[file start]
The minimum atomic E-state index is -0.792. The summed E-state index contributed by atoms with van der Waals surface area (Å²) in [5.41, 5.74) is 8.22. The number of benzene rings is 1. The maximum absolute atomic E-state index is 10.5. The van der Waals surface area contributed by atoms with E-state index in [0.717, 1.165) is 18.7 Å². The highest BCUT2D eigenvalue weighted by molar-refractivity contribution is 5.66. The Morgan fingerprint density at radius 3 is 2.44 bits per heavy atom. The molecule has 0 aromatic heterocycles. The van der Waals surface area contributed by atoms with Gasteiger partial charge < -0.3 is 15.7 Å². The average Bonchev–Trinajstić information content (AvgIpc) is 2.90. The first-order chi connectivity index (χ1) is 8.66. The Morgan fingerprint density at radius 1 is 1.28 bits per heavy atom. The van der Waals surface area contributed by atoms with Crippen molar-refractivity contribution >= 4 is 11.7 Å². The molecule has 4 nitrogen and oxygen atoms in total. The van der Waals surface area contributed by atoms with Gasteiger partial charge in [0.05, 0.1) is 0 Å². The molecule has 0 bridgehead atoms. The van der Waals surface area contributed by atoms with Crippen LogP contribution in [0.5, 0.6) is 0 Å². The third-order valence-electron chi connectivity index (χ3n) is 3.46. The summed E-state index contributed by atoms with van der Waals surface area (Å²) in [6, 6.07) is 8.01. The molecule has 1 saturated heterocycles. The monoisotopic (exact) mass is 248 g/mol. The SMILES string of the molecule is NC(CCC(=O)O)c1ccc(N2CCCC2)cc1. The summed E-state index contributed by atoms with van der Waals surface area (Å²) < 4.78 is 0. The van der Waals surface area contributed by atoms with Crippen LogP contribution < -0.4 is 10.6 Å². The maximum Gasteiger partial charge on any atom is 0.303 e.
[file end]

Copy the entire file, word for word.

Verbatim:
The minimum atomic E-state index is -0.792. The summed E-state index contributed by atoms with van der Waals surface area (Å²) in [5.41, 5.74) is 8.22. The number of benzene rings is 1. The maximum absolute atomic E-state index is 10.5. The van der Waals surface area contributed by atoms with E-state index in [0.717, 1.165) is 18.7 Å². The highest BCUT2D eigenvalue weighted by molar-refractivity contribution is 5.66. The Morgan fingerprint density at radius 3 is 2.44 bits per heavy atom. The molecule has 0 aromatic heterocycles. The van der Waals surface area contributed by atoms with Gasteiger partial charge < -0.3 is 15.7 Å². The average Bonchev–Trinajstić information content (AvgIpc) is 2.90. The first-order chi connectivity index (χ1) is 8.66. The Morgan fingerprint density at radius 1 is 1.28 bits per heavy atom. The van der Waals surface area contributed by atoms with Crippen molar-refractivity contribution >= 4 is 11.7 Å². The molecule has 4 nitrogen and oxygen atoms in total. The van der Waals surface area contributed by atoms with Gasteiger partial charge in [0.05, 0.1) is 0 Å². The molecule has 0 bridgehead atoms. The van der Waals surface area contributed by atoms with Crippen LogP contribution in [0.5, 0.6) is 0 Å². The third-order valence-electron chi connectivity index (χ3n) is 3.46. The summed E-state index contributed by atoms with van der Waals surface area (Å²) in [6, 6.07) is 8.01. The molecule has 1 saturated heterocycles. The monoisotopic (exact) mass is 248 g/mol. The SMILES string of the molecule is NC(CCC(=O)O)c1ccc(N2CCCC2)cc1. The summed E-state index contributed by atoms with van der Waals surface area (Å²) < 4.78 is 0. The van der Waals surface area contributed by atoms with Crippen LogP contribution < -0.4 is 10.6 Å². The maximum Gasteiger partial charge on any atom is 0.303 e.